"It doesn't really affect us," McClellan said of him and Lewis not starting. "We've been starting and not starting all season and even last year. Whenever our names get called we just go into the game and try to help our team out."

Lewis scored 15 points off the bench on an unimpressive 4-for-12 shooting from the floor but he came up big when it mattered most. After hitting a pair of three-pointers in the final minutes of regulation, Lewis broke a 69-69 tie by hitting a jumper with 1.7 seconds left in overtime.

"Coach [Barnes] really wanted to get the ball moving a little bit," Lewis said. "He really wanted to get Josh Gray away from the top so one of us could go one-on-one with one of their other players. I waited out until like five seconds and made sure I had enough time to see if I could make the best shot I can. I just took it to my advantage and I went at them."

The bucket allowed Texas to pass West Virginia in the Big 12 standings and earn the No. 7 seed in the Big 12 tournament next week. The Longhorns will face No. 10 seed TCU on Wednesday at 8:30 p.m. Texas swept the Horned Frogs during the regular season, beating them, 60-43, in Austin on Feb. 2 and again, 68-59, on Feb. 19 in its only road victory of the season until Saturday's triumph in Lubbock.

If Texas beats TCU again Wednesday night in Kansas City, it will face No. 2 seed Kansas State on Thursday.

"We showed heart at the end, McClellan said. "We didn't play hard the whole 40 minutes but we will definitely play harder next time. We came off with the win and that is what we wanted to do."

On Saturday, the Longhorns won their third straight overtime game since Kabongo's return from his 23-game suspension. They were 0-3 in overtime contests before he came back. Kabongo struggled shooting, going 0-for-12 from the floor.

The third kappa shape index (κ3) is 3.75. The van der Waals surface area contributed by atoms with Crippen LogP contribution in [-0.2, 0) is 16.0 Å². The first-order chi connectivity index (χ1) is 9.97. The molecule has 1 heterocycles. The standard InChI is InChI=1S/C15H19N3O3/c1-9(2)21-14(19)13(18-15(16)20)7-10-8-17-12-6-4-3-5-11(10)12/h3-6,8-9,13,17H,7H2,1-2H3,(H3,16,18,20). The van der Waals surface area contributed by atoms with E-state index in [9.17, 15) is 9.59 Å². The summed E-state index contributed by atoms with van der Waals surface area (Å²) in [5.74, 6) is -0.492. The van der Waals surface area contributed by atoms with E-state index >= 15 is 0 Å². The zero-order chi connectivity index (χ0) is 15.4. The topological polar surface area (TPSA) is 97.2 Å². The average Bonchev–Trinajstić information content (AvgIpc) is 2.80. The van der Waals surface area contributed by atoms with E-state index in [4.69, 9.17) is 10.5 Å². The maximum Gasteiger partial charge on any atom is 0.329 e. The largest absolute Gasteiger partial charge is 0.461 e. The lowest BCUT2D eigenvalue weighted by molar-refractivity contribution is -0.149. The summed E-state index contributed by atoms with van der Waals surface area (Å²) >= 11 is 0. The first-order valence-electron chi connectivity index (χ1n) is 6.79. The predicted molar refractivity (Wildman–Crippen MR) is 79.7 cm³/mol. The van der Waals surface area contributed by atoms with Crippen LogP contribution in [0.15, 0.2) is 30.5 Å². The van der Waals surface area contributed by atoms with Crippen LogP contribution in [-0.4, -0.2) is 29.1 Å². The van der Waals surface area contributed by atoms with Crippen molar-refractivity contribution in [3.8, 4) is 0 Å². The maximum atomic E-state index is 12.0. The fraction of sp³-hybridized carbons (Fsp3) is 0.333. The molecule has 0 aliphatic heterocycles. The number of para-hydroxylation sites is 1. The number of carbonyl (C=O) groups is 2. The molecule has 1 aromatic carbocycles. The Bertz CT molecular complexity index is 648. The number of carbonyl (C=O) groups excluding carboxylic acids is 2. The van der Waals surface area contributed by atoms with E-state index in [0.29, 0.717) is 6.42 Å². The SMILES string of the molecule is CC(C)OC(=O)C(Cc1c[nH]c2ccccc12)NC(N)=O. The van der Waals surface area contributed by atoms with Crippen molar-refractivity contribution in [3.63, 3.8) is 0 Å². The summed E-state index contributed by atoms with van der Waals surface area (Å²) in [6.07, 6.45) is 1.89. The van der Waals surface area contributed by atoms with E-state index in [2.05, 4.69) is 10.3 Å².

With three seconds left in regulation and Texas trailing by one point, Kabongo was fouled and given a chance to put the Longhorns on top. Instead, he missed the first of two free throws and hit the second to send the game to overtime. Kabongo scored seven points, grabbed nine rounds, dished out four assists and recorded three steals while committing five turnovers in the win.

Texas improved to 5-3 with Kabongo on the floor despite trailing by as many 17 points in the first half. The Longhorns, down 34-17 with 5:29 to go in the first half, went on a 22-5 run over the next 10 minutes, holding the Red Raiders to 1-for-11 shooting and forcing five turnovers during that stretch. But they didn't take a lead until after regulation.

"We were not very effective in the first half," Barnes said. "They drove the ball at will and they went by anybody and everybody they wanted to go by... But we fought back and the press definitely helped us. There is no doubt about that."

Texas shot just 33.9 percent from the floor but outrebounded Texas Tech, 40-29, and was helped by the Raiders missing 17 free throws. The Longhorns, who beat Baylor, 79-70, in their last home game of the year Monday night, will look to extend their winning streak to three games next Wednesday. They haven't won three games in a row since victories over Mississippi State (Nov. 21), Sam Houston State (Nov. 27) and UT-Arlington (Dec. 1).

Texas will have to win the Big 12 tournament, which would mean extending that streak to six games, to earn a 15th straight NCAA Tournament berth.

Sophomore Sheldon McClellan goes up for a shot past a Baylor defendor during Texas’ Monday night win. McClellan scored 23 points off the bench for the Longhorns as the struggling Texas team celebrated Senior Night on its last home game of the season. 

 

Photo Credit: Shelby Tauber | Daily Texan Staff

Baylor was the team that desperately needed a win. Texas, with no hope of earning a NCAA Tournament at-large bid, was the team with nothing to lose. 

But on Senior Night, it was the Longhorns who came out on top. For the first time this year, they had three players score more than 15 points in a game, as beating Baylor, 79-70, at the Frank Erwin Center on Monday night. 

Was it the Longhorns’ best performance this year?

“From a team standpoint, mentally and physically, no doubt,” head coach Rick Barnes said. “They never flinched. That’s the way we want to play.” 

The Longhorns are now 4-3 since Myck Kabongo’s return. He scored 19 points and had eight assists, while committing just one turnover.